Flanders Literature helps publishers and festival organisers find that one particular title or author that is the perfect fit for their list or audience. So take a good look around, we present a selection of the finest literature from Flanders. If you like what you see, please get in touch with us for further information.
Alex Berger, a rather unusual private detective, was chief of police in Brussels in an earlier existence. Now he leads a solitary life and regularly heads out into the natural world. Berger is on a retreat in the Italian Alps when inspector and friend Sara Cavani of Interpol asks him to come back to help investigate a gruesome murder. Alex hesitates, but eventually takes the bait.
Manon and Max, along with their teenage daughter Noah and poodle Kim, seem to be the perfect hipster family. A combination of money and taste has persuaded them to buy a crumbling mansion with ‘great potential’. Beneath the banality, madness lurks. De Coster dissects contemporary relationships in all their manifestations, a minefield in which she is able to exhibit her comic talents.
Thirty-nine-year-old actress Ada presents a theatrical monologue that she has written, in the city where she completed her theatre training years before. It is also the place where her former drama teacher, who she had a relationship with as a student, lives. In Maaike Neuville's semi-autobiographical debut, a woman dares to speak out and honestly investigates where her own boundaries and those of others lie, whilst considering what responsibility comes with a position of power.
If this doesn’t get you to read, you might as well give up.
Unpopular eleven-year-old Jimmy's luck changes when a new boy arrives in the class. Tristan Ibrahimi is a refugee from Kosovo and Jimmy throws himself into the coaching of his new friend. When the Ibrahimi family receives a deportation letter, Tristan thinks up a plan in which Jimmy will play a crucial role. Born storyteller Lize Spit unfolds the plot of this topical and moving novella in an extremely exciting way.
It’s as if you’ve picked up a book by Patrick Modiano.
‘Incomplete’ is an intimate novel about the stories we tell. Those we use to build our identities, those about origins and kinship; truth and lies; and hope and disappointment. Like a Flemish Graham Swift, travelling back and forth between sympathetic melancholy and empathetic humour, Bogaert writes about loss and longing and succeeds in making his characters into real people - vulnerable, but at the same time strong enough to withstand some friction.
As if Vereecken is writing with a brush in her hand, so precise, apposite and original.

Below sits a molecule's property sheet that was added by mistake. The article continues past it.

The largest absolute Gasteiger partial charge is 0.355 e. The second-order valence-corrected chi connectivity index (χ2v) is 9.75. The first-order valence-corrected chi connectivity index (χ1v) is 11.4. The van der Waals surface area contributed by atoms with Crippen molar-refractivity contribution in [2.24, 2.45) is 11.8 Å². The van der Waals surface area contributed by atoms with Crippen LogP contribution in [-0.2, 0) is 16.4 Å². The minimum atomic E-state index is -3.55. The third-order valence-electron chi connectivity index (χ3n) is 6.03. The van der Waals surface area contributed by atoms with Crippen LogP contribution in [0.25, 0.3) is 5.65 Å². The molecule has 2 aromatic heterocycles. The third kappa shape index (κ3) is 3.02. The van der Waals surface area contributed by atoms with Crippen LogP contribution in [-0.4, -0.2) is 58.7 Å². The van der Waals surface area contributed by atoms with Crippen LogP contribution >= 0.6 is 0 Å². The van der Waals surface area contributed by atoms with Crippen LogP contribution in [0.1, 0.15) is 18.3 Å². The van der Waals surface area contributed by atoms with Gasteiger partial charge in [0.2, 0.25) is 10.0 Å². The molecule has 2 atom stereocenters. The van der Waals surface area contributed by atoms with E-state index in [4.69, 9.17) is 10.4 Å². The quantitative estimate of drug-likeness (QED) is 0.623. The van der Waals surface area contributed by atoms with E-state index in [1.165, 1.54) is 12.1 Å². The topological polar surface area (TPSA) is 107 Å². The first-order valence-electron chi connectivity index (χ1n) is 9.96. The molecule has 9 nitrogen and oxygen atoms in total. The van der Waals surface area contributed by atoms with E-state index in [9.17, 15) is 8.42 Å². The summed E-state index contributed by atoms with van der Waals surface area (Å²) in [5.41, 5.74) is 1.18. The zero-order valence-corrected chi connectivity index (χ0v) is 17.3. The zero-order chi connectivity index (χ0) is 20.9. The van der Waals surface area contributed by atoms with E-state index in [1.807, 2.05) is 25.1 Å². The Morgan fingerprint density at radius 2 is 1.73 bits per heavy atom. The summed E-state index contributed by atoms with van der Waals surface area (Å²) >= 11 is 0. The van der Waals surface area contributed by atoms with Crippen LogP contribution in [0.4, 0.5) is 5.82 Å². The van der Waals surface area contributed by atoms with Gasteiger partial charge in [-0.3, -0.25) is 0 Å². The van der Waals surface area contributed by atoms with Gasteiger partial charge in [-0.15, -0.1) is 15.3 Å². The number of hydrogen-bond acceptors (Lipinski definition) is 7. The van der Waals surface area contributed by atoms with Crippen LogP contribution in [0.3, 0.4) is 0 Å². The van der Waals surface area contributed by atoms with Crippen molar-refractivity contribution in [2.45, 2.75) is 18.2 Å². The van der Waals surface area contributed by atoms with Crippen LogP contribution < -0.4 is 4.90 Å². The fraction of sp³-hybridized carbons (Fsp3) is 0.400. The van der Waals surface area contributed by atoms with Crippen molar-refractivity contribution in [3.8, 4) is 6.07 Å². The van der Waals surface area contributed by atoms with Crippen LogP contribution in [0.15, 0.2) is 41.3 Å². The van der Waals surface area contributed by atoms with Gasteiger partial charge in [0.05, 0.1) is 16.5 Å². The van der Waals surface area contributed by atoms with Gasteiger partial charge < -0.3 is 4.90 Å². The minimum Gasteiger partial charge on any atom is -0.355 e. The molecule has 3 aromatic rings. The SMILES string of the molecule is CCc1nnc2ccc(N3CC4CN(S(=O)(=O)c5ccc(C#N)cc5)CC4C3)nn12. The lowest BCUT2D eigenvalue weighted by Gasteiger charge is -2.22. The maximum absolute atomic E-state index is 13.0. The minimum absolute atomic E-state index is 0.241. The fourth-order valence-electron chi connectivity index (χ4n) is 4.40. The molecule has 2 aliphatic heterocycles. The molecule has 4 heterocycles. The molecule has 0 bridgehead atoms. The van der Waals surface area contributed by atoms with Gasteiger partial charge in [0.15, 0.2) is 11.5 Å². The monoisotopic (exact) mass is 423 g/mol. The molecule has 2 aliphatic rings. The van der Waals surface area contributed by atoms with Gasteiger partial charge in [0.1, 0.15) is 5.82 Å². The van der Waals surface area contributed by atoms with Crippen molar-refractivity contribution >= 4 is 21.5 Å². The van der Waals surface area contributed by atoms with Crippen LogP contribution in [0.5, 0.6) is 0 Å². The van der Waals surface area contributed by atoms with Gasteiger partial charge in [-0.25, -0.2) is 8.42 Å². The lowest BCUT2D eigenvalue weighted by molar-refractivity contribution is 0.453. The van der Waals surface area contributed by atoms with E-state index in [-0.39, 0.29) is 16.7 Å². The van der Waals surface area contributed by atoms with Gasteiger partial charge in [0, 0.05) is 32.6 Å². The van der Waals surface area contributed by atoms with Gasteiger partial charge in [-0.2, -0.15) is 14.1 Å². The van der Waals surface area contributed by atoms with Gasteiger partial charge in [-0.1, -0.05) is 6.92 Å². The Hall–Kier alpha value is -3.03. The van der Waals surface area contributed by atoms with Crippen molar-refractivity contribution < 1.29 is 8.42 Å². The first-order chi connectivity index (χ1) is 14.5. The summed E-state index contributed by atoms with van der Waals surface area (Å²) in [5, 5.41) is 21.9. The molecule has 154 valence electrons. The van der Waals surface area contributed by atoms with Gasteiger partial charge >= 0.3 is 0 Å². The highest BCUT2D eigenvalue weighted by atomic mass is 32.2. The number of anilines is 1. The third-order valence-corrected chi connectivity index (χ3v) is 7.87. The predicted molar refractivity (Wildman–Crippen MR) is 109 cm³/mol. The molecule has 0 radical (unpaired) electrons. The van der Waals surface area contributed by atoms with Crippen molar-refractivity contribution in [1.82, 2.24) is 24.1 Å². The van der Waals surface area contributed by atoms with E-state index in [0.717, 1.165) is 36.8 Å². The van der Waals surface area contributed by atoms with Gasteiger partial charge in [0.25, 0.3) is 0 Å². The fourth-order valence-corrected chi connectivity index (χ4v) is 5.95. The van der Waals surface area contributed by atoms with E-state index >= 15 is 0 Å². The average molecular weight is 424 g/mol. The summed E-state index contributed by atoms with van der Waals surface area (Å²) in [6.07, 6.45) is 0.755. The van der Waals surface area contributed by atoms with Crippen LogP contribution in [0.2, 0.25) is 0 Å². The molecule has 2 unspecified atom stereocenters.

Jan and Hubrecht van Eyck are world famous, but few people know that they also had a sister who painted. In this novel, Margriete van Eyck is given the spotlight that she deserves. Vereecken reconstructs the life she might have led and brings to life the story behind 'The Ghent Altarpiece', one of the world’s most iconic paintings.
One of the increasingly rare writers who still shamelessly regards literature as an artform
DE STANDAARD ****
Kasper Kind is a solitary bioengineer who has been placed in charge of a small stretch of woodland that is suffering at the hands of climate change. He is on the point of committing a murder on the public figure Max de Man: a man among men, an intellectual fraud, a moralistic drip. Humour, social criticism, and rich language are ingeniously brought together by Yves Petry in this compelling monologue, with its unforgettable denouement.
‘The Smells of the Cathedral’ by art historian Wendy Wauters takes us to one of the hotspots of the sixteenth century: the Church of Our Lady, Antwerp’s ‘cathedral’ ever since 1559. This majestic building was the beating heart of the city, where intensely religious parishioners crossed paths with dogcatchers, pilgrims, and livestock dealers. Religious serenity was sometimes hard to find inside it.
Truly an example of art-historical research of the highest order.
After eight years of research, Geert Sels has put together the pieces of the puzzle that he found in archives in Paris, The Hague, Koblenz, and the major Belgian cities. Through persistent detective work, he has discovered how the art was taken. He concludes that collectors, dealers, and auction houses showed little restraint in going along with the Nazis' plan to acquire the art.